Hours turned into days until he became so frustrated he lashed out at a passerby “I wouldn’t be caught dead in your shoes!” he said. Look at them … they’re hideous!”
The passerby was startled. “What do you know about the style and quality of my shoes?”
The shoemaker brushed him off. “If you don’t know craftsmanship and style when it comes to your feet, then who are you to question me, a master shoemaker?!”
The passerby hurt and feeling silly for buying the pair on his feet asked if the shoemaker knew of a better pair.
“Yes, of course,” he said. “Unfortunately your entire town is plagued with shoddily made shoes whose fashions are way out of style. You’re lucky that I am such an authority on the shoes you people deserve and are in desperate need of. My friend, you tell all of your family and friends to come back to this very spot next week because I will return with the finest of all styles and sizes and for a bargain price!”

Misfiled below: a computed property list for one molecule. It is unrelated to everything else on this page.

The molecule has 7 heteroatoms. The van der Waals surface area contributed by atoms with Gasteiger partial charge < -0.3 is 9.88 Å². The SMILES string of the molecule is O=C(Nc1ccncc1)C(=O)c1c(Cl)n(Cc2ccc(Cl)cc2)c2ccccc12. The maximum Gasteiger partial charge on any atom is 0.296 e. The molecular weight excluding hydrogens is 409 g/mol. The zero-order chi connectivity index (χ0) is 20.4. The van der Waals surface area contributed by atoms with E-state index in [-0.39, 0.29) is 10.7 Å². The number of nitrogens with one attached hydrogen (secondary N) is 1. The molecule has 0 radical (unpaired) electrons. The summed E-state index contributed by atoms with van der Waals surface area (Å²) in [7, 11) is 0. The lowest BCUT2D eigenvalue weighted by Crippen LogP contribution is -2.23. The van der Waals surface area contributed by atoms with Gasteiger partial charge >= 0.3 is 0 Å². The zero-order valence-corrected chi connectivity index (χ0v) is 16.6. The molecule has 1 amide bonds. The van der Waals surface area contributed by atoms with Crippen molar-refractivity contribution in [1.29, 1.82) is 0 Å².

Feeling somewhat relieved that the shoemaker had set him straight on the matter of taste and quality that until today, had never once crossed his mind. Now, not only did he worry about his shoes, but also whether anything else he owned was of poor quality. Surely, doesn’t he, a hardworking man with his own family … don’t they deserve to have the best, he thought to himself. And in thinking this he vowed to the shoemaker that come next week he, his family, and his friends would be in this exact spot in the square as the shoemaker had promised.
After returning to his wife and children to discuss his travels and intentions, the shoemaker's wife came to him with sound advice.
“You must not do this! Where will you even find the time to make all of these shoes you have promised … and with no profit to feed us … we’ll starve! You’ll just have to spend less time on the shoes or stop using such fine materials. People will not buy these second-rate shoes. They need them to last!”
“My dear,” said the shoemaker, comfortingly, “I know you are right, but you’ve seen how we steadily lose money over the years. And think of the children.”
His wife agreed. “It would be nice to send them off right once they come of age wouldn’t it,” she said.
They both agreed that the circumstances were not ideal but that they had to do what was best for their family. Cuts would have to be made somewhere. They worked night and day making many new shoes for the surrounding towns and cities beyond the towns.